# WebP, AVIF, and JPEG XL support

For almost two decades now, JPEG, GIF and PNG have been the de-facto image formats of the web. These days, things are changing and several new, modern formats are positioned to break into the mainstream.

As browsers have finally started to support modern formats, support for converting images to these formats using GD/Imagick have become the limiting factor for adoption.

In addition to supporting these formats through the image driver as they become available, Imager X aims to speed up the transition by providing an additional interface that converts to modern image formats using a combination of GD/Imagick and command line tools, configured through the customEncoders config setting.

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customEncoders was introduced in Imager X 3.5, and replaces several config settings which has been deprecated: useCwebp, cwebpPath, cwebpOptions, avifEncoderPath, avifEncoderOptions and avifConvertString.

When using customEncoders, what happens under the hood is that Imager will first transform the image to a temporary file in its original format with maximum quality, and then use the specified tool to convert the image to the modern format and compress it accordingly.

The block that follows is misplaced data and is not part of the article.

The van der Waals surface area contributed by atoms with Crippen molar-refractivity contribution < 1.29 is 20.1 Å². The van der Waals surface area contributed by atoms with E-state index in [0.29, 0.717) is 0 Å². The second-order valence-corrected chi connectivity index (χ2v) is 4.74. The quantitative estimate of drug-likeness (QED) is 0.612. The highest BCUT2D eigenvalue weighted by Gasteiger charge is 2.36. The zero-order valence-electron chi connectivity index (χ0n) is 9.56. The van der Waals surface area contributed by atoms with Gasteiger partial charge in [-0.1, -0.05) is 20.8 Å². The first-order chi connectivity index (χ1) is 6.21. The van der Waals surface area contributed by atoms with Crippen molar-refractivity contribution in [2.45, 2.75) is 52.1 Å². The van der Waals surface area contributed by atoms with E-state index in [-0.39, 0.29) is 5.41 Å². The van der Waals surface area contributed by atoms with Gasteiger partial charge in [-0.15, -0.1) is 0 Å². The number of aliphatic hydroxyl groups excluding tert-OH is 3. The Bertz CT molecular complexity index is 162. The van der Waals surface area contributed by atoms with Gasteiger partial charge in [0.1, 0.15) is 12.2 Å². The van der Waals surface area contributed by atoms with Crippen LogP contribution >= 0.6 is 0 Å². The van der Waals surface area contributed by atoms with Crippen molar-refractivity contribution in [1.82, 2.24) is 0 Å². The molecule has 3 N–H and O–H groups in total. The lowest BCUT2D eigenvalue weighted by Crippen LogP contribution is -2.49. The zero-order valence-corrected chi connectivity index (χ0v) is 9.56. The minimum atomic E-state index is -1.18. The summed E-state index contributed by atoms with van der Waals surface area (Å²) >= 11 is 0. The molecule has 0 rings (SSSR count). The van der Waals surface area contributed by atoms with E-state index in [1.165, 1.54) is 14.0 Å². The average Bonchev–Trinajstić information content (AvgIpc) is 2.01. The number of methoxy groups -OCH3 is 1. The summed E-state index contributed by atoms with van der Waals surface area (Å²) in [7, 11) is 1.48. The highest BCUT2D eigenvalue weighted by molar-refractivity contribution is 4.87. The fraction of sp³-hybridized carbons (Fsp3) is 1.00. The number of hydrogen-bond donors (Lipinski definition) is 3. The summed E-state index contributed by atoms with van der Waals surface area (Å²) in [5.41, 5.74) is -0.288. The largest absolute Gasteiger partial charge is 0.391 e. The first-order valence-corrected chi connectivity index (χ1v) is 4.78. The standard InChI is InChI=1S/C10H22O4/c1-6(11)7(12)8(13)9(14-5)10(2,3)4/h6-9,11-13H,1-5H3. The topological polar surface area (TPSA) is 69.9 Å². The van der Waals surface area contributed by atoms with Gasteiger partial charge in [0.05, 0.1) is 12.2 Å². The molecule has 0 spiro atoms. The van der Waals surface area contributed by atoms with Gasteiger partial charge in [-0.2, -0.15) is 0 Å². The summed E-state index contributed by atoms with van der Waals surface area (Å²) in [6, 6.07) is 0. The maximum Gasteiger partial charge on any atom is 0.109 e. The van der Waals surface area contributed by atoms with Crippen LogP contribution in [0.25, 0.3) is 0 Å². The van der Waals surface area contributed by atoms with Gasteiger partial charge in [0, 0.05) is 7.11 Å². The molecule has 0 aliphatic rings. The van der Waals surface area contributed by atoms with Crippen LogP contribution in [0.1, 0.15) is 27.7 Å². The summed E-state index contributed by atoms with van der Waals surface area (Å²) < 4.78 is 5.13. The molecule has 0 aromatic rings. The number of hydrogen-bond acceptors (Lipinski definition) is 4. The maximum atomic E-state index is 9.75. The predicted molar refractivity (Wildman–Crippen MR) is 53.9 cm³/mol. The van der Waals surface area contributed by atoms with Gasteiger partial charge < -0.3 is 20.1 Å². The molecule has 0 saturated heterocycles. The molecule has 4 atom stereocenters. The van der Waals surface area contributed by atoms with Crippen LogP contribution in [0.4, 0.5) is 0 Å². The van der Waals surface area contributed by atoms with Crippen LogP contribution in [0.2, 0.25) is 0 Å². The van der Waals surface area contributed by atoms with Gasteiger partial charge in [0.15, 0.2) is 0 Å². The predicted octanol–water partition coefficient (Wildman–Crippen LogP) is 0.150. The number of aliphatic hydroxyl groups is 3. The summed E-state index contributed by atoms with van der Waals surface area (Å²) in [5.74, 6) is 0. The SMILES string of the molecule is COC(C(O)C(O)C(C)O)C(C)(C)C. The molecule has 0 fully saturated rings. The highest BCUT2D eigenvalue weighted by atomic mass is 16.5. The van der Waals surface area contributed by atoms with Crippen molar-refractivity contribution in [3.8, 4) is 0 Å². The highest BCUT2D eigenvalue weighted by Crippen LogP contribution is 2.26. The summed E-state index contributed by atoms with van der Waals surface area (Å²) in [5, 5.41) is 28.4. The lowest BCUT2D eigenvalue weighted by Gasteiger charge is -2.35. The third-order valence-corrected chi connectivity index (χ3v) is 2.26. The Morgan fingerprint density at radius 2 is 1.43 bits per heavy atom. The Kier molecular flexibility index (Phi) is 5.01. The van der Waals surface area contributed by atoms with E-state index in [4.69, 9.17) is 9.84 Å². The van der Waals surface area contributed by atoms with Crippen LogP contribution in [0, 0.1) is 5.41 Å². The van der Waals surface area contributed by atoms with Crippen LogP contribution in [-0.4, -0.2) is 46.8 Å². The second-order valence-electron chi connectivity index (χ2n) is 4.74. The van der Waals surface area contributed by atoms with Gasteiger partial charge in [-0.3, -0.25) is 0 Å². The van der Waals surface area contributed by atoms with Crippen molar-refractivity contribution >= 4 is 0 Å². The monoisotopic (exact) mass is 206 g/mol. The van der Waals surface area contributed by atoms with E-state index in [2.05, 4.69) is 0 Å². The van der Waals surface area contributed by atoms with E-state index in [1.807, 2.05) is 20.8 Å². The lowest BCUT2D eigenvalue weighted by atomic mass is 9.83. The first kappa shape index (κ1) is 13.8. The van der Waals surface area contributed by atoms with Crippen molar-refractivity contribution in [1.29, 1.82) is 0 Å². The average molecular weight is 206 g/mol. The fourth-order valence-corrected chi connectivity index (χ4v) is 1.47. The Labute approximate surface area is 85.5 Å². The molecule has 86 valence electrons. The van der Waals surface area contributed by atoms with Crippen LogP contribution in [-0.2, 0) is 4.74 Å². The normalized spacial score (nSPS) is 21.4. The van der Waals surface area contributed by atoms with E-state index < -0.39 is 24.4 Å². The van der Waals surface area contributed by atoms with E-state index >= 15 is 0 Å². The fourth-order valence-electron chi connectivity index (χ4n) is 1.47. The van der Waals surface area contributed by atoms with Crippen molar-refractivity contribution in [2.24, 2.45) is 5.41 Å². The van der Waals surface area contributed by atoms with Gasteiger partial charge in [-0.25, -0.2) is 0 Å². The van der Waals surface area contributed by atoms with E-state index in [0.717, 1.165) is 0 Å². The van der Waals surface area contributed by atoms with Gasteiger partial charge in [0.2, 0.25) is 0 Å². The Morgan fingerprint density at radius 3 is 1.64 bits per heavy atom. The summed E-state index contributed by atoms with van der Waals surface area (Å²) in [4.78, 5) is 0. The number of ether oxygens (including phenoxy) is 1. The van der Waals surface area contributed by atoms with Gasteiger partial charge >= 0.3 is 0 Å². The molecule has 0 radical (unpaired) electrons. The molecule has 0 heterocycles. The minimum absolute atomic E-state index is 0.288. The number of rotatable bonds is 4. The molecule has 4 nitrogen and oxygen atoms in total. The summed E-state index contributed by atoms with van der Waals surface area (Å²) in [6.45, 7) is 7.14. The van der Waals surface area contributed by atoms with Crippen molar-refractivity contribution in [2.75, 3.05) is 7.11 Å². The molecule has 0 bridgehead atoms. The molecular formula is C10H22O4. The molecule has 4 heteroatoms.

This will result in slightly less compression/lower quality, compared to converting it using an image driver directly. It also requires some extra processing on the server because each image is processed twice. But, the results are still really good, especially if the source image is of good quality and not heavily compressed in advance.

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One of the features of JPEG XL is that it can optimize already compressed JPEG images, so when support for it lands in browsers, it will be a no-brainer to use cjxl or similar to optimize already generated JPEGs.

Here is a complete example for adding support for WebP, AVIF and JPEG XL through customEncoders:

'customEncoders' => [
    'webp' => [
        'path' => '/usr/local/bin/cwebp',
        'options' => [
            'quality' => 80,
            'effort' => 4,
        ],
        'paramsString' => '-q {quality} -m {effort} {src} -o {dest}'
    ],
    'avif' => [
        'path' => '/usr/local/bin/cavif',
        'options' => [
            'quality' => 80,
            'speed' => 7,
        ],
        'paramsString' => '--quality {quality} --speed {speed}  --overwrite -o {dest} {src}'
    ],
    'jxl' => [
        'path' => '/usr/local/bin/cjxl',
        'options' => [
            'quality' => 80,